Self-care tends to be easier to honor when we’re already away from our writing projects. In my case, writing fiction is more enjoyment than work, so the idea of taking time away for “self-care” seems pointless. But when I’m rational, I do admit that self-care is so much more than pampering the Muse. Some of my favorite activities include going to the beach, meeting up with a friend, going to the movies, or visiting a favorite shop.

The bottom line here is that we must take good care of ourselves. When we’re physically and emotionally and spiritually healthy, we will be creatively healthy too. It’s all tied together. Start making a list of rewards you could attach to some of your goals. Make them applicable.

How do you do on accountability? Do you have any other tips or suggestions that work for you?

If you’re looking for a supportive writing group, check out TeamWriter on Facebook. We run weekly accountability goals and check-ins to help you stay on task!

Have a writerly day!


  1. You do find the questions to ask! I have no answer to this question, but I am accountable. I don’t know how exactly, but I do what I say I’m going to do when I sit down to write. Something for me to ponder over a dreary winter weekend.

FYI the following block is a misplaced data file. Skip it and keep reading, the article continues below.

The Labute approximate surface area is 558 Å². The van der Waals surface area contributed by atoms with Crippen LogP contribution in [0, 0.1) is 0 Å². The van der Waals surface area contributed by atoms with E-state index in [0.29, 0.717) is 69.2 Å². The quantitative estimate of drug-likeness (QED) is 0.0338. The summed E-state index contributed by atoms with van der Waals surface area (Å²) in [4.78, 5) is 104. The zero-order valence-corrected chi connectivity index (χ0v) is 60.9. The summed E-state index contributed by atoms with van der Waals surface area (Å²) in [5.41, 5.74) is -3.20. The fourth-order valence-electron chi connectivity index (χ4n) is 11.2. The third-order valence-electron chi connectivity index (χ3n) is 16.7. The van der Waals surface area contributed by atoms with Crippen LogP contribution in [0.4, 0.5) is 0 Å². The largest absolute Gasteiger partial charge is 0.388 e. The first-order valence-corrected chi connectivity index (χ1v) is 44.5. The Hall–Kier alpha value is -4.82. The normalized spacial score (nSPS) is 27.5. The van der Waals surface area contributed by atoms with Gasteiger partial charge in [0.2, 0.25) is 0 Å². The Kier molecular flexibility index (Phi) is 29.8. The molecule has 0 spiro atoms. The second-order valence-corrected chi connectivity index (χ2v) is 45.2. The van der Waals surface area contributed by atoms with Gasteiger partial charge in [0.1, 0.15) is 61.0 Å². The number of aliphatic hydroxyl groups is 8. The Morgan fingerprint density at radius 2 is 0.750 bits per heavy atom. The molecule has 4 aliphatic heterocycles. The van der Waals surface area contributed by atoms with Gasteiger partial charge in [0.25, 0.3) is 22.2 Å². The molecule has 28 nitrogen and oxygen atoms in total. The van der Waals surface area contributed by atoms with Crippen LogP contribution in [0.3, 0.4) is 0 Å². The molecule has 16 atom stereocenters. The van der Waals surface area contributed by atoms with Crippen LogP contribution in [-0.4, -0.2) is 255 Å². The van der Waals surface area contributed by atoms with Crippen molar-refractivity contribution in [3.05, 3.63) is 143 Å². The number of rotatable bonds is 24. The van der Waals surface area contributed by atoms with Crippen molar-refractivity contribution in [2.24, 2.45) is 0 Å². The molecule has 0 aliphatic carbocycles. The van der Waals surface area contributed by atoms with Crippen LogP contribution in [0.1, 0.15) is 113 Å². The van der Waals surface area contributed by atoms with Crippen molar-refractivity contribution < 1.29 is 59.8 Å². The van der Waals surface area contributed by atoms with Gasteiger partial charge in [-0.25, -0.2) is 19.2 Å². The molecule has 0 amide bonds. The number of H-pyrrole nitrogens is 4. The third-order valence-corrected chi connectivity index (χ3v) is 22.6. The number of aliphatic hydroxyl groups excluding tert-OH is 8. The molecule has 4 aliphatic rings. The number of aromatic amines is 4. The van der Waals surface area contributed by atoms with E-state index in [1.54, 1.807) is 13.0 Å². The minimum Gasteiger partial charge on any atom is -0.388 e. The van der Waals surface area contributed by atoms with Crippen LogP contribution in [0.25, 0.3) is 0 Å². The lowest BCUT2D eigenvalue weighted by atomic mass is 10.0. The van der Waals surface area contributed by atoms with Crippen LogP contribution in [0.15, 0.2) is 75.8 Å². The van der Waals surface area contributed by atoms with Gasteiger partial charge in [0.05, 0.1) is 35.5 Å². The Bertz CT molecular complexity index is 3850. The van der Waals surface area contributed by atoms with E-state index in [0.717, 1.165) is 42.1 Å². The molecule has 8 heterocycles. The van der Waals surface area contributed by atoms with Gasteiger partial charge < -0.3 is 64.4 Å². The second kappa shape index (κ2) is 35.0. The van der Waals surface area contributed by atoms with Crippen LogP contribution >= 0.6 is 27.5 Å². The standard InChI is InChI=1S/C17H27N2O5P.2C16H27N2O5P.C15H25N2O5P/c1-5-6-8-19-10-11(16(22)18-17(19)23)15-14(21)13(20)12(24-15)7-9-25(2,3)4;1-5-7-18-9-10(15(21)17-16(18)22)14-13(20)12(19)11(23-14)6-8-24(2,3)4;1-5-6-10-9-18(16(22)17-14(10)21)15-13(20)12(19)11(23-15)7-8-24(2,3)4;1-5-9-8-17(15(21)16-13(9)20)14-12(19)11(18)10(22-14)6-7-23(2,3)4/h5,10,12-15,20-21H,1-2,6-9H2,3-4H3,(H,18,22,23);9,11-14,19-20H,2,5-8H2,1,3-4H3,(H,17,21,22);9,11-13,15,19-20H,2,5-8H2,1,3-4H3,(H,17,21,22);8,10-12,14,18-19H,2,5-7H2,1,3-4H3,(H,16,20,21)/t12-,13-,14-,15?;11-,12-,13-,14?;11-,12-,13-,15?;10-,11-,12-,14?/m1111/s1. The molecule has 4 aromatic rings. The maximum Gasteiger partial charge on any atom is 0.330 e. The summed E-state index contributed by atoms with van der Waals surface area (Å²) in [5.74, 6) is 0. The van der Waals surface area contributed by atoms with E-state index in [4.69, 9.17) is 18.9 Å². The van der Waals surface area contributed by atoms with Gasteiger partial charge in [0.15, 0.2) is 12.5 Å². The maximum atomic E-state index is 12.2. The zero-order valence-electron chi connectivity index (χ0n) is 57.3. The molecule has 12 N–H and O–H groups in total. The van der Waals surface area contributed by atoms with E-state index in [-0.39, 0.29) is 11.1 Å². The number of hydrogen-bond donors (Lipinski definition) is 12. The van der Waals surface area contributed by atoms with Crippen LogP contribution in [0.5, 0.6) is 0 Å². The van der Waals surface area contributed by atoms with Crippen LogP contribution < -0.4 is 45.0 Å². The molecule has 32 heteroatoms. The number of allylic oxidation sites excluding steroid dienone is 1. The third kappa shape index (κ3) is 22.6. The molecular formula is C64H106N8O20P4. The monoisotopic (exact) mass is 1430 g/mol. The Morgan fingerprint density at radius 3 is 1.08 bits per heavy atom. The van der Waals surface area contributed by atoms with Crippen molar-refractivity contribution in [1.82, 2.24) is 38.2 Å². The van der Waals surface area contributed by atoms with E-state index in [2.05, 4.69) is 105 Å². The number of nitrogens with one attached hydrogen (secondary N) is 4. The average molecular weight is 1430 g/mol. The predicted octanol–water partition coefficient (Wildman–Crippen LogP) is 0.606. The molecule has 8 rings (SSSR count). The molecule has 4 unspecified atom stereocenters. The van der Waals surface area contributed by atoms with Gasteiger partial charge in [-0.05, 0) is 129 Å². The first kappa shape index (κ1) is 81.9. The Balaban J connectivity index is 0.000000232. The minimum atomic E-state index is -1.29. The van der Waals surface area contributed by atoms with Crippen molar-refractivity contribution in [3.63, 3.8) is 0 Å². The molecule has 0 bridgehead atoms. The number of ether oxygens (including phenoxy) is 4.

2. I normally hit my goal commitments. Like you, I hate Monday goals rolling over into the next day. I filter them to the top of the list so I am more likely to cross them off the list. I recently read a study on optimal performance times. The results suggest a 53-minute on task, with a 17-minute break as optimum. I have adapted that set up on my schedule reminder to give it a test run.

  3. That two-hour segment approach really works for me. I do it as “morning, afternoon, evening” but it ends up amazingly close to two hours after all the other stuff that gets in the way!

  4. I’m most accountable when I’m on a deadline. Obviously, my publisher doesn’t have me on deadlines all of the time, so I must make self-imposed dates. Since I’m at my day job @ 6:00 a.m., there is no time to write before work. Once I’m home and finished with my daily workout, I’ll write for at least a 1/2 an hour, but really the majority of my writing is done on the weekend. I know it must be done, so I just do it.

  5. Great, encouraging post, Kate. So much good info in what you wrote. And what you say here: “When we’re physically and emotionally and spiritually healthy, we will be creatively healthy too. It’s all tied together” is so easily forgotten while sitting and writing/typing. It’s so true that it’s all tied together. I started exercising 6 days a week after the New Year, and I’m feeling much better, and I think it’s helped my brain, too. 🙂 Thanks for the reminder how important self-care is!